Most swing traders use long stock for expected upswings; and either short stock for downswings or just stay out because shorting is high-risk. Two things are problematical with this idea. First, the risk should not be ignored; and second, you miss half of the swing opportunities by avoiding going short.
There is a solution, and it enables you to trade with control of 100-share lots for much less cost than trading 100 shares, as low of 3 to 5 percent. It also reduces market risk. Using options to swing trade is a logical answer, assuming you have the knowledge of trading rules and risks associated with options trading. Every option controls 100 shares of stock, and these are many ways to swing trade — and if you don’t like going short, you never have to with long options.
Here are five ways to swing trade with options:
- Long positions only.Buy long calls at the bottom and sell them at the top. Then buy long puts at the top and sell them at the bottom. Despite the commonly cited statistics that 75% of options expire worthless, it is not as dire. In truth, only 75% of options held to expiration expire worthless. Most are closed early. Only about 10 to 15 percent of options are held to expiration without being closed on the last trading day. So the long option is not as much of a troubling trade as many believe. If you time your entry with the price swing and rely on strong reversal signals, long positions can outperform the market.
- Use calls only.Buy calls at the bottom and sell at the top, and then open a short call and close it at the bottom. Uncovered calls are risky, but this risk can be mitigated if you also own 100 shares. Risk is further reduced based on the strength of reversal signals, time remaining until expiration, and selection of a strike. By timing the entry in a short call with the trading pattern, you reduce this market risk significantly.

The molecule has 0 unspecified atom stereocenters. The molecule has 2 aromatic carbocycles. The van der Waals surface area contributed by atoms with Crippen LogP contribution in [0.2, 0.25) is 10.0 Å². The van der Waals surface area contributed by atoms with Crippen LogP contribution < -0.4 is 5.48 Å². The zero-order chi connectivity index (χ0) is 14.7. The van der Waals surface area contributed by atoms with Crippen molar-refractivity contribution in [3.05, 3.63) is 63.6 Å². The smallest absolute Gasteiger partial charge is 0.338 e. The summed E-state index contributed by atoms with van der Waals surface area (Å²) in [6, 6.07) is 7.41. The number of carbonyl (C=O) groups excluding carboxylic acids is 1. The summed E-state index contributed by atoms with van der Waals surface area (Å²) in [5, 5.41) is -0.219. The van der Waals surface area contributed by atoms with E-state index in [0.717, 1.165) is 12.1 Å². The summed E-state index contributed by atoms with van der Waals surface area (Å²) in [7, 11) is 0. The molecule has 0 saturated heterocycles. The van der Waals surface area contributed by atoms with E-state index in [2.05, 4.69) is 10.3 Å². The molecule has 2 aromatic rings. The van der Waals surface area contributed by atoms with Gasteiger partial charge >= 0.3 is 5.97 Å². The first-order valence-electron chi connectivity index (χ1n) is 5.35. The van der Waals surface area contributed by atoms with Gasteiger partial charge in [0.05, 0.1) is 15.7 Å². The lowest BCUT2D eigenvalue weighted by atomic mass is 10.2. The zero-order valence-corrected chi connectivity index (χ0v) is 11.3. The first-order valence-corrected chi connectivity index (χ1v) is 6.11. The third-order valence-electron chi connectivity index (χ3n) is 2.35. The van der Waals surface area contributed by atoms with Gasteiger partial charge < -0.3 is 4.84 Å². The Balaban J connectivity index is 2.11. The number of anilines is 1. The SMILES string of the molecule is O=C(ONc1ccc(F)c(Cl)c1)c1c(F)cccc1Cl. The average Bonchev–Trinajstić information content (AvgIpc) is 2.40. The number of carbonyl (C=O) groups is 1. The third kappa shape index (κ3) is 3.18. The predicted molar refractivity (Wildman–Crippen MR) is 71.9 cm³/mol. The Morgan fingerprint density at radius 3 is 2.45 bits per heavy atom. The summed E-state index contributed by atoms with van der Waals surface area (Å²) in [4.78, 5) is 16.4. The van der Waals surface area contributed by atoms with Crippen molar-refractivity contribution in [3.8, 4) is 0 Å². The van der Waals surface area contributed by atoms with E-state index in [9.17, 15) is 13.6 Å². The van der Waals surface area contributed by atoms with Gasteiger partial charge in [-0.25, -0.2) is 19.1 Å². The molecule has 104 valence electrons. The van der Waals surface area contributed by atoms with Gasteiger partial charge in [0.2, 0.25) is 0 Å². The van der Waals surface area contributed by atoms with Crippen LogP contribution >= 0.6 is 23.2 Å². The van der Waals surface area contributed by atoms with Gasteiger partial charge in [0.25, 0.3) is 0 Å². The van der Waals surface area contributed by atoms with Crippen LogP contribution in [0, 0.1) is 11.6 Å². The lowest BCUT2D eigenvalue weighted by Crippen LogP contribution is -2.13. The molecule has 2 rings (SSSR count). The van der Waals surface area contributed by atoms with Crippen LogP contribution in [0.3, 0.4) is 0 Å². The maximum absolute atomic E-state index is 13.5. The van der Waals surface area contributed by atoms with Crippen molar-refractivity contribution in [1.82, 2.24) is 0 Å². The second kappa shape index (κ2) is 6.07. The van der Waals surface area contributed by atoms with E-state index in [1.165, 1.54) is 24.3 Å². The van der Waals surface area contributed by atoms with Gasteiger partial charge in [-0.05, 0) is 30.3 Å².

- Use puts only.Same idea, but in reverse. Buy long puts at the top of the swing and sell at the bottom. Then sell short at the bottom and close at the top. Uncovered puts are not high-risk, and they have the same market risk as covered calls. This makes the put a very desirable trade.
- Use both calls and put.You can double up the swing by opening both bullish and bearish positions. This consists of a long call and short put at the bottom, and a long put and short call at the top. These positions, also called “synthetic stock” if using the same strike and expiration, double your potential income (but also exposes you to more risk). The advantage is that with both a long and a short, you have little or no net cost.
- Short options only.Finally, use only short positions. The big advantage here is that you always receive money and never pay to open a position. The disadvantage is that this is a high-risk approach with the short call, unless it is covered. In the short-only method, you open a short call at the top of the swing and then close at the bottom; and you open a short put at the bottom and close it at the top. As with every form of swing trading, you need to rely on strong reversal signals to time entry and exit.